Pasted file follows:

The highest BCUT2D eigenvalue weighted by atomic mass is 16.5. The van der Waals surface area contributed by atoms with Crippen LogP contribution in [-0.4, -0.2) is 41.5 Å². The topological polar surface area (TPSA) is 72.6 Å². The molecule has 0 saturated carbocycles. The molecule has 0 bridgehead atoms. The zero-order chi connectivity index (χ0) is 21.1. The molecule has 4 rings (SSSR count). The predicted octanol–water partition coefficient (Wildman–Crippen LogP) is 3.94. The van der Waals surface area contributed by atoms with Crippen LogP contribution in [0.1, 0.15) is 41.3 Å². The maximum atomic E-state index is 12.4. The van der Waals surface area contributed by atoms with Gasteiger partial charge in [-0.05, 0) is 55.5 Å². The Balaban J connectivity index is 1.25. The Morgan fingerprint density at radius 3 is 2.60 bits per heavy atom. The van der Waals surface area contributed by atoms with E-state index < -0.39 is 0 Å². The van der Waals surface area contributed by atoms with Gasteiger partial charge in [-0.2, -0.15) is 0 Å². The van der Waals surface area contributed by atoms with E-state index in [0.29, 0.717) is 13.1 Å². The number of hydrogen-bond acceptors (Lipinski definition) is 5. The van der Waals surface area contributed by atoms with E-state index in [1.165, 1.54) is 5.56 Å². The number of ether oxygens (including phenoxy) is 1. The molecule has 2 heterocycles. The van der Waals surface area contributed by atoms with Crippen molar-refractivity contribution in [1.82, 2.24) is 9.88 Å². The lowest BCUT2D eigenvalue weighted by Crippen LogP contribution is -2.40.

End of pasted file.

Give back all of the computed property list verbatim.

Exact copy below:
The highest BCUT2D eigenvalue weighted by atomic mass is 16.5. The van der Waals surface area contributed by atoms with Crippen LogP contribution in [-0.4, -0.2) is 41.5 Å². The topological polar surface area (TPSA) is 72.6 Å². The molecule has 0 saturated carbocycles. The molecule has 0 bridgehead atoms. The zero-order chi connectivity index (χ0) is 21.1. The molecule has 4 rings (SSSR count). The predicted octanol–water partition coefficient (Wildman–Crippen LogP) is 3.94. The van der Waals surface area contributed by atoms with Crippen LogP contribution in [0.1, 0.15) is 41.3 Å². The maximum atomic E-state index is 12.4. The van der Waals surface area contributed by atoms with Gasteiger partial charge in [-0.05, 0) is 55.5 Å². The Balaban J connectivity index is 1.25. The Morgan fingerprint density at radius 3 is 2.60 bits per heavy atom. The van der Waals surface area contributed by atoms with E-state index < -0.39 is 0 Å². The van der Waals surface area contributed by atoms with Gasteiger partial charge in [-0.2, -0.15) is 0 Å². The van der Waals surface area contributed by atoms with E-state index in [0.29, 0.717) is 13.1 Å². The number of hydrogen-bond acceptors (Lipinski definition) is 5. The van der Waals surface area contributed by atoms with E-state index in [1.165, 1.54) is 5.56 Å². The number of ether oxygens (including phenoxy) is 1. The molecule has 2 heterocycles. The van der Waals surface area contributed by atoms with Crippen molar-refractivity contribution in [1.82, 2.24) is 9.88 Å². The lowest BCUT2D eigenvalue weighted by Crippen LogP contribution is -2.40.